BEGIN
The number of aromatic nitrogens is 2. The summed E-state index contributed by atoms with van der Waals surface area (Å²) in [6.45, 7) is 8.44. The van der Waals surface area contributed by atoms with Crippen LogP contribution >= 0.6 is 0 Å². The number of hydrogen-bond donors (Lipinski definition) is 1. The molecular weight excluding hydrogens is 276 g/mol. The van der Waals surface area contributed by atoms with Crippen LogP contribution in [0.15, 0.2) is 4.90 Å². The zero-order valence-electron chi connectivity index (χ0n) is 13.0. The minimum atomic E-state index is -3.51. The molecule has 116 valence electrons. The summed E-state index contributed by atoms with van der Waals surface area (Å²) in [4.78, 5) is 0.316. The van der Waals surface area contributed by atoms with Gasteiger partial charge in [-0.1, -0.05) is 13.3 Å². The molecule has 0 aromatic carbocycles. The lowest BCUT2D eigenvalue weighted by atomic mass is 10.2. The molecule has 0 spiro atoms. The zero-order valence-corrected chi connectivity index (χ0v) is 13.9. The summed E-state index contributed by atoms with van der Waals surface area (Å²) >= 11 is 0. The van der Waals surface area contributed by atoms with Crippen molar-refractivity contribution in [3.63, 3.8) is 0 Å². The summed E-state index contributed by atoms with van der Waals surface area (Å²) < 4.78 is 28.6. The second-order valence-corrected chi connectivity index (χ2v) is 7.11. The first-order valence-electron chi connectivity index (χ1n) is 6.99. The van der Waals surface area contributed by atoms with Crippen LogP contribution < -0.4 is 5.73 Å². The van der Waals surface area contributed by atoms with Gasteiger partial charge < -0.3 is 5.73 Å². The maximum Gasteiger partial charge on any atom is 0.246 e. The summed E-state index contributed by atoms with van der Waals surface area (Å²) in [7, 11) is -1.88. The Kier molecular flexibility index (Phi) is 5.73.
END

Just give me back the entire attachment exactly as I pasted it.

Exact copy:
The number of aromatic nitrogens is 2. The summed E-state index contributed by atoms with van der Waals surface area (Å²) in [6.45, 7) is 8.44. The van der Waals surface area contributed by atoms with Crippen LogP contribution >= 0.6 is 0 Å². The number of hydrogen-bond donors (Lipinski definition) is 1. The molecular weight excluding hydrogens is 276 g/mol. The van der Waals surface area contributed by atoms with Crippen LogP contribution in [0.15, 0.2) is 4.90 Å². The zero-order valence-electron chi connectivity index (χ0n) is 13.0. The minimum atomic E-state index is -3.51. The molecule has 116 valence electrons. The summed E-state index contributed by atoms with van der Waals surface area (Å²) in [4.78, 5) is 0.316. The van der Waals surface area contributed by atoms with Gasteiger partial charge in [-0.1, -0.05) is 13.3 Å². The molecule has 0 aromatic carbocycles. The lowest BCUT2D eigenvalue weighted by atomic mass is 10.2. The molecule has 0 spiro atoms. The zero-order valence-corrected chi connectivity index (χ0v) is 13.9. The summed E-state index contributed by atoms with van der Waals surface area (Å²) >= 11 is 0. The van der Waals surface area contributed by atoms with Crippen molar-refractivity contribution in [3.63, 3.8) is 0 Å². The summed E-state index contributed by atoms with van der Waals surface area (Å²) < 4.78 is 28.6. The second-order valence-corrected chi connectivity index (χ2v) is 7.11. The first-order valence-electron chi connectivity index (χ1n) is 6.99. The van der Waals surface area contributed by atoms with Crippen LogP contribution < -0.4 is 5.73 Å². The van der Waals surface area contributed by atoms with Gasteiger partial charge < -0.3 is 5.73 Å². The maximum Gasteiger partial charge on any atom is 0.246 e. The summed E-state index contributed by atoms with van der Waals surface area (Å²) in [7, 11) is -1.88. The Kier molecular flexibility index (Phi) is 5.73.